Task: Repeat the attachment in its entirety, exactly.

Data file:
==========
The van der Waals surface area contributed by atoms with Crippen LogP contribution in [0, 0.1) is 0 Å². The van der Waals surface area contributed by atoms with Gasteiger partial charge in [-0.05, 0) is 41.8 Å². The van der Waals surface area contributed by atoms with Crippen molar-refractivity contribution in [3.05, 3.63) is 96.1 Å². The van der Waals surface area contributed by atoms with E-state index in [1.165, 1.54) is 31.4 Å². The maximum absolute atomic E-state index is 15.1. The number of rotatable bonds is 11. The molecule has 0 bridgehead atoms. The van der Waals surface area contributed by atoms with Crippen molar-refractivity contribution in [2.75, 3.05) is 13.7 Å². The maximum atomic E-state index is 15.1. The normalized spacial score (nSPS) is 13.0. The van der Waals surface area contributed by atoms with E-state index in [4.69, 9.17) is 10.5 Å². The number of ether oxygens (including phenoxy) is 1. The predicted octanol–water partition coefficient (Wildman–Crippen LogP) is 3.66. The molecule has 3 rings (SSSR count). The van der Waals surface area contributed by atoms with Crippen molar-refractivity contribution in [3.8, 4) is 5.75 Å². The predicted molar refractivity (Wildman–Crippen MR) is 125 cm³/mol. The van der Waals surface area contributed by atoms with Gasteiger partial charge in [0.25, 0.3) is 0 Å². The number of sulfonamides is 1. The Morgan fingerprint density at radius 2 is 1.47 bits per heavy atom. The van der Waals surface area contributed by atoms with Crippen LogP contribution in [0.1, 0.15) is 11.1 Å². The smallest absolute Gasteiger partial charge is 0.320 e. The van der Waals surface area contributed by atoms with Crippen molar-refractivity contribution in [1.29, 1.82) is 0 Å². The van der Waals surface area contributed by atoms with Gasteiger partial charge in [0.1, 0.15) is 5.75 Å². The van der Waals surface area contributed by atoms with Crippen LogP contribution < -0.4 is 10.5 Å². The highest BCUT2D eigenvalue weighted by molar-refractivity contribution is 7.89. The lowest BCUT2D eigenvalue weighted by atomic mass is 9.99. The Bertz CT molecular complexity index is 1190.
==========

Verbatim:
The van der Waals surface area contributed by atoms with Crippen LogP contribution in [0, 0.1) is 0 Å². The van der Waals surface area contributed by atoms with Gasteiger partial charge in [-0.05, 0) is 41.8 Å². The van der Waals surface area contributed by atoms with Crippen molar-refractivity contribution in [3.05, 3.63) is 96.1 Å². The van der Waals surface area contributed by atoms with E-state index in [1.165, 1.54) is 31.4 Å². The maximum absolute atomic E-state index is 15.1. The number of rotatable bonds is 11. The molecule has 0 bridgehead atoms. The van der Waals surface area contributed by atoms with Crippen molar-refractivity contribution in [2.75, 3.05) is 13.7 Å². The maximum atomic E-state index is 15.1. The normalized spacial score (nSPS) is 13.0. The van der Waals surface area contributed by atoms with E-state index in [4.69, 9.17) is 10.5 Å². The number of ether oxygens (including phenoxy) is 1. The predicted octanol–water partition coefficient (Wildman–Crippen LogP) is 3.66. The molecule has 3 rings (SSSR count). The van der Waals surface area contributed by atoms with Crippen molar-refractivity contribution in [3.8, 4) is 5.75 Å². The predicted molar refractivity (Wildman–Crippen MR) is 125 cm³/mol. The van der Waals surface area contributed by atoms with Gasteiger partial charge in [0.25, 0.3) is 0 Å². The number of sulfonamides is 1. The Morgan fingerprint density at radius 2 is 1.47 bits per heavy atom. The van der Waals surface area contributed by atoms with Crippen LogP contribution in [0.1, 0.15) is 11.1 Å². The smallest absolute Gasteiger partial charge is 0.320 e. The van der Waals surface area contributed by atoms with Crippen molar-refractivity contribution in [1.29, 1.82) is 0 Å². The van der Waals surface area contributed by atoms with Gasteiger partial charge in [0.1, 0.15) is 5.75 Å². The van der Waals surface area contributed by atoms with Crippen LogP contribution < -0.4 is 10.5 Å². The highest BCUT2D eigenvalue weighted by molar-refractivity contribution is 7.89. The lowest BCUT2D eigenvalue weighted by atomic mass is 9.99. The Bertz CT molecular complexity index is 1190.